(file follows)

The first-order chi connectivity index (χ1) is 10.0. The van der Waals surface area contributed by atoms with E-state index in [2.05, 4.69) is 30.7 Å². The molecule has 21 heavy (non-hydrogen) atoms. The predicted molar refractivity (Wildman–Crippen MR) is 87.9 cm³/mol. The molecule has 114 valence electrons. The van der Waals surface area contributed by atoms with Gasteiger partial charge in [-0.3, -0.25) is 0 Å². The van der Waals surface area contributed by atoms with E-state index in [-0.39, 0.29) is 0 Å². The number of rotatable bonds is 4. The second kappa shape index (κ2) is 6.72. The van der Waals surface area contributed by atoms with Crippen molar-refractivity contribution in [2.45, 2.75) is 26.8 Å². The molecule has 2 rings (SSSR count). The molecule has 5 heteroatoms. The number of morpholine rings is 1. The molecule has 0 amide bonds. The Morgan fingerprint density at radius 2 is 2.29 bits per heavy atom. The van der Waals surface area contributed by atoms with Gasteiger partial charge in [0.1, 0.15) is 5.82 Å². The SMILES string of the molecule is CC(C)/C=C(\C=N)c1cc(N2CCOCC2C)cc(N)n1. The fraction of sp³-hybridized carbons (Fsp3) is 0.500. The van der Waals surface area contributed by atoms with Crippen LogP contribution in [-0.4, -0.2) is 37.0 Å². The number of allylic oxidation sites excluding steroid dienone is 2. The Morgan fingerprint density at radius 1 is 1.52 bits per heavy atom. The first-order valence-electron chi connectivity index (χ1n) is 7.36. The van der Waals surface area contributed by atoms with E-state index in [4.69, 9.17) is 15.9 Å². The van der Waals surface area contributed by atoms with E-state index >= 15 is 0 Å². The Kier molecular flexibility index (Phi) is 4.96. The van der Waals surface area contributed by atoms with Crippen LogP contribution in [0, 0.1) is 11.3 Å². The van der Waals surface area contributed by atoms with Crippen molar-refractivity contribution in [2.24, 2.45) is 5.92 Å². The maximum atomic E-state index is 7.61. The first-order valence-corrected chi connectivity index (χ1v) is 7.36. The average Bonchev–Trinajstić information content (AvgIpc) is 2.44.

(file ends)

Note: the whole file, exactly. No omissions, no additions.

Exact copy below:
The first-order chi connectivity index (χ1) is 10.0. The van der Waals surface area contributed by atoms with E-state index in [2.05, 4.69) is 30.7 Å². The molecule has 21 heavy (non-hydrogen) atoms. The predicted molar refractivity (Wildman–Crippen MR) is 87.9 cm³/mol. The molecule has 114 valence electrons. The van der Waals surface area contributed by atoms with Gasteiger partial charge in [-0.3, -0.25) is 0 Å². The van der Waals surface area contributed by atoms with E-state index in [-0.39, 0.29) is 0 Å². The number of rotatable bonds is 4. The second kappa shape index (κ2) is 6.72. The van der Waals surface area contributed by atoms with Crippen molar-refractivity contribution in [2.45, 2.75) is 26.8 Å². The molecule has 2 rings (SSSR count). The molecule has 5 heteroatoms. The number of morpholine rings is 1. The molecule has 0 amide bonds. The Morgan fingerprint density at radius 2 is 2.29 bits per heavy atom. The van der Waals surface area contributed by atoms with Gasteiger partial charge in [0.1, 0.15) is 5.82 Å². The SMILES string of the molecule is CC(C)/C=C(\C=N)c1cc(N2CCOCC2C)cc(N)n1. The fraction of sp³-hybridized carbons (Fsp3) is 0.500. The van der Waals surface area contributed by atoms with Crippen LogP contribution in [-0.4, -0.2) is 37.0 Å². The number of allylic oxidation sites excluding steroid dienone is 2. The Morgan fingerprint density at radius 1 is 1.52 bits per heavy atom. The first-order valence-electron chi connectivity index (χ1n) is 7.36. The van der Waals surface area contributed by atoms with E-state index in [4.69, 9.17) is 15.9 Å². The van der Waals surface area contributed by atoms with E-state index >= 15 is 0 Å². The Kier molecular flexibility index (Phi) is 4.96. The van der Waals surface area contributed by atoms with Crippen LogP contribution in [0, 0.1) is 11.3 Å². The van der Waals surface area contributed by atoms with Crippen molar-refractivity contribution in [2.24, 2.45) is 5.92 Å². The maximum atomic E-state index is 7.61. The first-order valence-corrected chi connectivity index (χ1v) is 7.36. The average Bonchev–Trinajstić information content (AvgIpc) is 2.44.